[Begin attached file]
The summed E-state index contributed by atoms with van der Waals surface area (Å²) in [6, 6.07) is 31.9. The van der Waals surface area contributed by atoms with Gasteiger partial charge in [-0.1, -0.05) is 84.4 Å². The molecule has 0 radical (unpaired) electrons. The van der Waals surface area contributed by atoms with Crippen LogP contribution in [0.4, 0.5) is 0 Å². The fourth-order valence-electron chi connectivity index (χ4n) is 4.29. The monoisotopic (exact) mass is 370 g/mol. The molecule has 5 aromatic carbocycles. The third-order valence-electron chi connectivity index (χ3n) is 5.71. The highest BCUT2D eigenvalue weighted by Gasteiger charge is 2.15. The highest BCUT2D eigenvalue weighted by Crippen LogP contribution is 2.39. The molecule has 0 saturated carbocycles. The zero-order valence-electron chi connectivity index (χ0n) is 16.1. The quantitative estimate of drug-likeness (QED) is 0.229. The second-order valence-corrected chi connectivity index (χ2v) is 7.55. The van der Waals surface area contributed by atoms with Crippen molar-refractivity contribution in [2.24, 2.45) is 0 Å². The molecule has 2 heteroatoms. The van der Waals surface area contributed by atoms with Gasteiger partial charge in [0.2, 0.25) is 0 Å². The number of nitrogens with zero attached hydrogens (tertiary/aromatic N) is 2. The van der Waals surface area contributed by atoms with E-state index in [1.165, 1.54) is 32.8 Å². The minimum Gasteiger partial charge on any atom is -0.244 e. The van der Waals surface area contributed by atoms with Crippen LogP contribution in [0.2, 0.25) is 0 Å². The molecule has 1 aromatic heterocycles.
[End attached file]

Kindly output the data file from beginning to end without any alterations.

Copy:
The summed E-state index contributed by atoms with van der Waals surface area (Å²) in [6, 6.07) is 31.9. The van der Waals surface area contributed by atoms with Gasteiger partial charge in [-0.1, -0.05) is 84.4 Å². The molecule has 0 radical (unpaired) electrons. The van der Waals surface area contributed by atoms with Crippen LogP contribution in [0.4, 0.5) is 0 Å². The fourth-order valence-electron chi connectivity index (χ4n) is 4.29. The monoisotopic (exact) mass is 370 g/mol. The molecule has 5 aromatic carbocycles. The third-order valence-electron chi connectivity index (χ3n) is 5.71. The highest BCUT2D eigenvalue weighted by Gasteiger charge is 2.15. The highest BCUT2D eigenvalue weighted by Crippen LogP contribution is 2.39. The molecule has 0 saturated carbocycles. The zero-order valence-electron chi connectivity index (χ0n) is 16.1. The quantitative estimate of drug-likeness (QED) is 0.229. The second-order valence-corrected chi connectivity index (χ2v) is 7.55. The van der Waals surface area contributed by atoms with Crippen molar-refractivity contribution in [2.24, 2.45) is 0 Å². The molecule has 2 heteroatoms. The van der Waals surface area contributed by atoms with Gasteiger partial charge in [0.2, 0.25) is 0 Å². The number of nitrogens with zero attached hydrogens (tertiary/aromatic N) is 2. The van der Waals surface area contributed by atoms with E-state index in [1.165, 1.54) is 32.8 Å². The minimum Gasteiger partial charge on any atom is -0.244 e. The van der Waals surface area contributed by atoms with Crippen LogP contribution in [0.2, 0.25) is 0 Å². The molecule has 1 aromatic heterocycles.